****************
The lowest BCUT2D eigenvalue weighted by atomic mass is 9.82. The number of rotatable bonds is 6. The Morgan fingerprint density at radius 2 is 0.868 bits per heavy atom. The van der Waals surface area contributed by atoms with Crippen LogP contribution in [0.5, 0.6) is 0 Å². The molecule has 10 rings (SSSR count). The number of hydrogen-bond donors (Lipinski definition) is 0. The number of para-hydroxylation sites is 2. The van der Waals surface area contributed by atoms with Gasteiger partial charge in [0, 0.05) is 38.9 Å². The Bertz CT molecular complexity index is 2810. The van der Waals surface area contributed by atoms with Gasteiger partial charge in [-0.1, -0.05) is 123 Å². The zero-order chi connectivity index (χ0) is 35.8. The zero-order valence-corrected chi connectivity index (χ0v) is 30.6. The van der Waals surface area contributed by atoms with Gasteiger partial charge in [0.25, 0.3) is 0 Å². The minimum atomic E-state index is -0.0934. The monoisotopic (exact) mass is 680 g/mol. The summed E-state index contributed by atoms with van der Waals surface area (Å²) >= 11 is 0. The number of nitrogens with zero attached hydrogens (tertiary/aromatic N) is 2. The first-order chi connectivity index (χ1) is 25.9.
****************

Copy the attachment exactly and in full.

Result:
The lowest BCUT2D eigenvalue weighted by atomic mass is 9.82. The number of rotatable bonds is 6. The Morgan fingerprint density at radius 2 is 0.868 bits per heavy atom. The van der Waals surface area contributed by atoms with Crippen LogP contribution in [0.5, 0.6) is 0 Å². The molecule has 10 rings (SSSR count). The number of hydrogen-bond donors (Lipinski definition) is 0. The number of para-hydroxylation sites is 2. The van der Waals surface area contributed by atoms with Gasteiger partial charge in [0, 0.05) is 38.9 Å². The Bertz CT molecular complexity index is 2810. The van der Waals surface area contributed by atoms with Gasteiger partial charge in [-0.1, -0.05) is 123 Å². The zero-order chi connectivity index (χ0) is 35.8. The zero-order valence-corrected chi connectivity index (χ0v) is 30.6. The van der Waals surface area contributed by atoms with Gasteiger partial charge in [0.25, 0.3) is 0 Å². The minimum atomic E-state index is -0.0934. The monoisotopic (exact) mass is 680 g/mol. The summed E-state index contributed by atoms with van der Waals surface area (Å²) >= 11 is 0. The number of nitrogens with zero attached hydrogens (tertiary/aromatic N) is 2. The first-order chi connectivity index (χ1) is 25.9.